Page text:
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Telling Time

Telling time is one of the most difficult things to teach children! Approach the process step by step and with patience!

Start by making sure the student understands time.  The first step in learning to tell time is understanding how time works generally.  For instance:

  • At what time of day do you wake up?
  • At what time of day do you eat dinner?
  • At what time of day do you come home from school?

As a first step, students should be able to tell you what time of day (morning, afternoon, evening, night) that they do specific activities.  Students are not ready to learn about how read clocks and talk about specific times until they understand, generally, that there are different times of day (that happen every day in the same pattern).  (There is a worksheet that helps students practice general time of day below).

Once student understand the general patterns of a day, they are ready to start to talk about hours. Most children learn about hours in the course of their daily lives (as opposed to in a tutoring session). If you are working on time with a student and have a student who does not have good "time sense" make sure to talk to parents. Ask parents to:

  • Talk to students about what time things are happening (What's bed time? What time is it when they leave for school? What time is it when dinner hits the table?).
  • Make sure that there is a digital clock somewhere so that the kids can see what time it is.
  • Ask children, regularly, what time is it?  Have them look at the clock!

How can you tell if a child has time sense? Students who have a notion of time can tell you approximately what time they do regular things:

  • Get up on a school day.
  • Leave for school.
  • Go to recess or lunch.
  • Come home from school.
  • Eat dinner.
  • Go to bed.

If a student can give you general realistic times for these events, then the child has some time sense. If a child can't, you (and the parents) need to work on building time sense. A child should have decent time sense before you start trying to teach time passage or reading an analog clock.  (There is a worksheet to help students practice time of day below.)

Once a child starts to have time sense, you want to start talking about the "chunks" in which we talk about time (this is complicated because neither hours nor minutes are in base 10 -- so a child needs to think about a whole new way to make "wholes").  

  1. Talk about hours.  On a digital clock display, show the hours.  Write out several times: 12:10, 1:30, 4:50, and have the student point out which part is the hour.  Try to have the student, based on hours, match approximate times to activities (so that the student can match hours and time of day).  Although it's a lot to ask a student to be able to read an analog clock at this point, it can be helpful to look at an analog clock, or a model of one, while talking about time so that students can see that each number on the clock represents an hour.  There are worksheets below about telling time to the hour on an analog clock.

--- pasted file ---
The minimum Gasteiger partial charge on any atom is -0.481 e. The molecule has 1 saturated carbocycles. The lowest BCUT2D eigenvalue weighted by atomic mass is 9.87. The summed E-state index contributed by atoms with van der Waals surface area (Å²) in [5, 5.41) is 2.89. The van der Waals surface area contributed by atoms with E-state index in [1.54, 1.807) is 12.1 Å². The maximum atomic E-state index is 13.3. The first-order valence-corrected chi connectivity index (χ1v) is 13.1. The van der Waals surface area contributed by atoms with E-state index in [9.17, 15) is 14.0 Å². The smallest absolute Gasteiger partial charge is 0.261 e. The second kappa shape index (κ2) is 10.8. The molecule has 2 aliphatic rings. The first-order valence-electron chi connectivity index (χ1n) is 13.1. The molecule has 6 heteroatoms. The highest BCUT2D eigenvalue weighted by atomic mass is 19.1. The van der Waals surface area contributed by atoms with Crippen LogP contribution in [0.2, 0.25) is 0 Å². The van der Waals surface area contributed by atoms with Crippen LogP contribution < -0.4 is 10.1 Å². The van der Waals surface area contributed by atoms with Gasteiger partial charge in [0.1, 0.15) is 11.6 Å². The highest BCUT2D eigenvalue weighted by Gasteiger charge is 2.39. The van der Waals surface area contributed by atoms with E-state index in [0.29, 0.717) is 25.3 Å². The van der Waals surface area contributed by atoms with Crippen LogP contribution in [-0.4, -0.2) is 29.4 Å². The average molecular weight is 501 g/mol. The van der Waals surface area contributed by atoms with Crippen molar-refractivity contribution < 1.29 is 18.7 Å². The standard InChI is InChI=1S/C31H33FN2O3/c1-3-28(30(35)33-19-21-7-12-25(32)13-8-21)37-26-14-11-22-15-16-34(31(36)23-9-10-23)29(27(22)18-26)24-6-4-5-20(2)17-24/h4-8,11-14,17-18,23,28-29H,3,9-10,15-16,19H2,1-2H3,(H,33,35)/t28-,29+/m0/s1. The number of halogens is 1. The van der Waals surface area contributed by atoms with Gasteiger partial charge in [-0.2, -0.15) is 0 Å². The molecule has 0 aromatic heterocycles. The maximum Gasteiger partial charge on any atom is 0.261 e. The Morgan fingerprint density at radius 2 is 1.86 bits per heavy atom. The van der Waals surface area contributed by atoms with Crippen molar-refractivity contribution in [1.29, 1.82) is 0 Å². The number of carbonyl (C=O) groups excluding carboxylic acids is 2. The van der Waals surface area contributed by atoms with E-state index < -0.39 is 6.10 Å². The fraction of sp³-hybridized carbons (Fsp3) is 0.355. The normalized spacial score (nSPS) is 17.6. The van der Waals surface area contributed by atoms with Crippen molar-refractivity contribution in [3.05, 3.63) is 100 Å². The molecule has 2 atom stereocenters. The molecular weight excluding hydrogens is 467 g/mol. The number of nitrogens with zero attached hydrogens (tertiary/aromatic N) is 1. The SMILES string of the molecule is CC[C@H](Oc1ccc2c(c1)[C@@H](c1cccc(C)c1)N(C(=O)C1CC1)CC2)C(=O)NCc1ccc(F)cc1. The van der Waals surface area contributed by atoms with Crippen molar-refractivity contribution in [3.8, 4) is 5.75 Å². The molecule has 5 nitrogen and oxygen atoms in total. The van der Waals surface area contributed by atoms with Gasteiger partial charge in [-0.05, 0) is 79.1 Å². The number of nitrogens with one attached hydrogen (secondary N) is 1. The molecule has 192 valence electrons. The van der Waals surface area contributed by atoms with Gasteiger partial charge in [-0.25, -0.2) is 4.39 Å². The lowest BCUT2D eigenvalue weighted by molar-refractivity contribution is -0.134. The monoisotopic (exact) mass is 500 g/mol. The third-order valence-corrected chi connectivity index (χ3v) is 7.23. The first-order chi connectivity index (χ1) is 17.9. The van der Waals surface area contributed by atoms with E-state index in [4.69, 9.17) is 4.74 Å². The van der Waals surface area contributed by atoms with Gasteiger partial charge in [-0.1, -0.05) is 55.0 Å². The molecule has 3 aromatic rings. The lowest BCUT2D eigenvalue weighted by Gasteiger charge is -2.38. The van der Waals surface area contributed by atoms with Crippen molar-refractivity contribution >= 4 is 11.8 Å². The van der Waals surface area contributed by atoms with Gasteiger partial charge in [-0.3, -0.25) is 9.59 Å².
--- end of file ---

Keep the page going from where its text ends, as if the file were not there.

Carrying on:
2. Talking about hours will lead to talking about noon, midnight, am, and pm.  Explain that there are 24 hours in a day and that the 12 hours on a clock start over at noon and midnight (this is when it's helpful to have an analog clock at hand when you teach time.  It's hard to learn to read an analog clock, but it does make it easier to understand why everything starts over again at 12!
  3. Start talking about half hours.  Talk to the student about how there are 60 minutes in an hour and 30 minutes in a half hour.  If looking at an analog clock, talk about how the minute hand moves around the clock once an hour, so when it's halfway through (pointing straight down, at the 6) it's a half hour. There are worksheets about telling time to the half hour below.  Note: when you start talking about analog clocks, talk about how the hour and minute hand move independently, but constantly.  So, on the hour, the hour hand points exactly at the hour number. But, as time continues, and the minute hand makes its way around the clock, the hour hand slowly moves towards the next number, so at 6:30, the hour hand will be pointing between the 6 and the 7.
  4. The next step is talking about quarter hours.  It's helpful to talk about how there are 4 15-minute quarters in an hour.  Show the student where 15, 30 (they should know!), and 45 are on the analog clock.  Try to use various ways of talking about time, so 6:15 is "six-fifteen" and "quarter past 6."
  5. Finally, talk explicitly about how each number on an analog clock represents 5 minutes (60 minutes divided by 12 is 5 minutes).  So, they can count by 5s around the clock to figure out exactly minutes. There are worksheets for telling time in 5 minute increments and 1 minute increments.  There are also worksheets that focus on the later minutes in the hour (like 6:55 when the hour hand is closer to the next hour (7) than the correct hour (6) because these times tend to be hard for children. 

Many children cannot read an analog clock.  Ideally every student should be able to read an analog clock. Even if you do not succeed in fully teaching a student to read an analog clock, working with analog clocks as you teach time will both give the student a foundation for learning to read an analog clock and give the a basis for understanding how time works (base-12 and base-60).

Click on the lesson about Time Passage when your students start to master the concepts of time and have some familiarity with analog clocks.